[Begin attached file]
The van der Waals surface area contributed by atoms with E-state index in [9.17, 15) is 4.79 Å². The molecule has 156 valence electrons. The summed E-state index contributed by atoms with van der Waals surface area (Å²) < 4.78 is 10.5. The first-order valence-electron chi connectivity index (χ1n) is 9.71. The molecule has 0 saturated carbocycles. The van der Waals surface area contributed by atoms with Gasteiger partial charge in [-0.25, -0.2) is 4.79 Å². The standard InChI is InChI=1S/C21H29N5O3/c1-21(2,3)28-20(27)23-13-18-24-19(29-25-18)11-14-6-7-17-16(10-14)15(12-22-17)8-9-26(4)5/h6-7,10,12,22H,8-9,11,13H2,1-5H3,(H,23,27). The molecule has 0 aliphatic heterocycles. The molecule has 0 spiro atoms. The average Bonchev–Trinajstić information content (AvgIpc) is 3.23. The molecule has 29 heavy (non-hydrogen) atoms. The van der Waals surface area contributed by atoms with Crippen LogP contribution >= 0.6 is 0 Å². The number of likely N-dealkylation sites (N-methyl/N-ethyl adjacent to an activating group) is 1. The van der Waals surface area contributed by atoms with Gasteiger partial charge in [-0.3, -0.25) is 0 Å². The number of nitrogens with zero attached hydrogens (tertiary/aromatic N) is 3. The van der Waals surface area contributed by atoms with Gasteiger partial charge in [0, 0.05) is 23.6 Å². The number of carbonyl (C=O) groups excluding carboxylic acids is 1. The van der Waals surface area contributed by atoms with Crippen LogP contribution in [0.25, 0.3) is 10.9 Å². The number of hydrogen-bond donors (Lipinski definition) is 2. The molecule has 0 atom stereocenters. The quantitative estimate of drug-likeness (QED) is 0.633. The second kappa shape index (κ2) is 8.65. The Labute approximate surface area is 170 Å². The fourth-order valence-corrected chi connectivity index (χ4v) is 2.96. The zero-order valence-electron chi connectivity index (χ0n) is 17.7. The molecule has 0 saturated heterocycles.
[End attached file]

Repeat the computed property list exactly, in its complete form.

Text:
The van der Waals surface area contributed by atoms with E-state index in [9.17, 15) is 4.79 Å². The molecule has 156 valence electrons. The summed E-state index contributed by atoms with van der Waals surface area (Å²) < 4.78 is 10.5. The first-order valence-electron chi connectivity index (χ1n) is 9.71. The molecule has 0 saturated carbocycles. The van der Waals surface area contributed by atoms with Gasteiger partial charge in [-0.25, -0.2) is 4.79 Å². The standard InChI is InChI=1S/C21H29N5O3/c1-21(2,3)28-20(27)23-13-18-24-19(29-25-18)11-14-6-7-17-16(10-14)15(12-22-17)8-9-26(4)5/h6-7,10,12,22H,8-9,11,13H2,1-5H3,(H,23,27). The molecule has 0 aliphatic heterocycles. The molecule has 0 spiro atoms. The average Bonchev–Trinajstić information content (AvgIpc) is 3.23. The molecule has 29 heavy (non-hydrogen) atoms. The van der Waals surface area contributed by atoms with Crippen LogP contribution >= 0.6 is 0 Å². The number of likely N-dealkylation sites (N-methyl/N-ethyl adjacent to an activating group) is 1. The van der Waals surface area contributed by atoms with Gasteiger partial charge in [-0.3, -0.25) is 0 Å². The number of nitrogens with zero attached hydrogens (tertiary/aromatic N) is 3. The van der Waals surface area contributed by atoms with Gasteiger partial charge in [0, 0.05) is 23.6 Å². The number of carbonyl (C=O) groups excluding carboxylic acids is 1. The van der Waals surface area contributed by atoms with Crippen LogP contribution in [0.25, 0.3) is 10.9 Å². The number of hydrogen-bond donors (Lipinski definition) is 2. The molecule has 0 atom stereocenters. The quantitative estimate of drug-likeness (QED) is 0.633. The second kappa shape index (κ2) is 8.65. The Labute approximate surface area is 170 Å². The fourth-order valence-corrected chi connectivity index (χ4v) is 2.96. The zero-order valence-electron chi connectivity index (χ0n) is 17.7. The molecule has 0 saturated heterocycles.